How to write an eye popping achievement statement on your resume that makes a recruiter sit up and take notice

by K B , updated on June 8, 2016

1525924_sI am writing this post knowing full well it may just backfire on me.

That’s because if you pick up on what I am saying, I might be out of a job.

When I write resumes and LinkedIn profiles, I spend a great deal of time turning my client’s mindset around from thinking about what they’ve done, to expressing this in terms of the impact they’ve made.

What do I mean by this?

This here below is a responsibility, I may typically see written on an Accountant’s resume.

  • Month-end reporting and month-end account closing procedures

Yes, yes it’s a bit ho hum.

This statement pretty much reads the same as every other Accountant doing the same thing.

To stand out to an employer you want to show that you are proactive, can initiate and deliver improvements, or as we say in resume writing land – “add value.”

Essentially you need to think about where your work has had an impact.

Even better, you want to express that impact terms that are meaningful  to your industry or future employer. So think about how they measure success and the impact they want you to have on their business.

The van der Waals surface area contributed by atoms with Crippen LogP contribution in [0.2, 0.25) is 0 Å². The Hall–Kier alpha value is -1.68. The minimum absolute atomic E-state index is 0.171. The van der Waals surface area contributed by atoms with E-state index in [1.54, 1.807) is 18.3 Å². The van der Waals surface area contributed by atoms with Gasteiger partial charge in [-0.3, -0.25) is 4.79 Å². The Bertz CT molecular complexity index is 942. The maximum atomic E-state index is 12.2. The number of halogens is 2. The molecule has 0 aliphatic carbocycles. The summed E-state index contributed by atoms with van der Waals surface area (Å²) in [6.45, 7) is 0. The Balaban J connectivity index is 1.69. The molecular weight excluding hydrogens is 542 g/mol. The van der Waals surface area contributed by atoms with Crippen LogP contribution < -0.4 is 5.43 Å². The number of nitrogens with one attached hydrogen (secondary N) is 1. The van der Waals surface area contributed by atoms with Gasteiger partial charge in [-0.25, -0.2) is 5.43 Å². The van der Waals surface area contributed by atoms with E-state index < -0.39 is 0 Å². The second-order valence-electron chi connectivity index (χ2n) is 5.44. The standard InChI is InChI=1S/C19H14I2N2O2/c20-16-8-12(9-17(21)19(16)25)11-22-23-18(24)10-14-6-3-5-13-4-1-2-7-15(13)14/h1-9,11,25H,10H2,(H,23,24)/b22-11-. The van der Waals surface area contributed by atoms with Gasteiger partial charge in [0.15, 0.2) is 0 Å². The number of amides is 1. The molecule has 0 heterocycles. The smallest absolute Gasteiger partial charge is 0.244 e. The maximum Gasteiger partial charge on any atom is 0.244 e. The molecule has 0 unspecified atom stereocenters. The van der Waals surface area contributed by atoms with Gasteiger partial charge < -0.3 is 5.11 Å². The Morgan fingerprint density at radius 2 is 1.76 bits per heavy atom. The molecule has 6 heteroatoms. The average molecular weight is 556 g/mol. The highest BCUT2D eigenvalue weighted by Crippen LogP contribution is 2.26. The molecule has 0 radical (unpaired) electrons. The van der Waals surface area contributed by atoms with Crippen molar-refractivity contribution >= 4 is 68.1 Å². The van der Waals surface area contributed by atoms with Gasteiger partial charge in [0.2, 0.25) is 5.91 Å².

Some people get this partially right. So typically I might see this on someone’s resume:

  • Automated month end entries, reviewed processes that delayed closing, negotiated with managers to gain agreement to complete tasks on time and automated checks and reconciliations to reduce production of month end management reporting from  25 to 10 days.

The problem still with this statement is that the interesting impact bit is buried.

To make it more eye popping the Accountant could write this as….

  • Reduced month end management reporting time from 25 days to 10 days automating entries, reviewing processes that delayed closing, negotiating with managers to gain agreement to complete tasks on time and automating checks and reconciliations

Now, if I am an employer, who’s wanting an Accountant to improve processes, and help the management team make more informed decisions faster, I would be looking more closely at my Accountant friend here.

I might be slightly exaggerating about the eye popping bit in my blog headline.

But as an employer I would be asking her more detailed questions about how she did it.

PS: The reason it’s important to put the value added part first in this statement is that we skim read text. We also read quickly down the page, so you want the value statement to be the part of the statement the employer reads (not skims).

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K B

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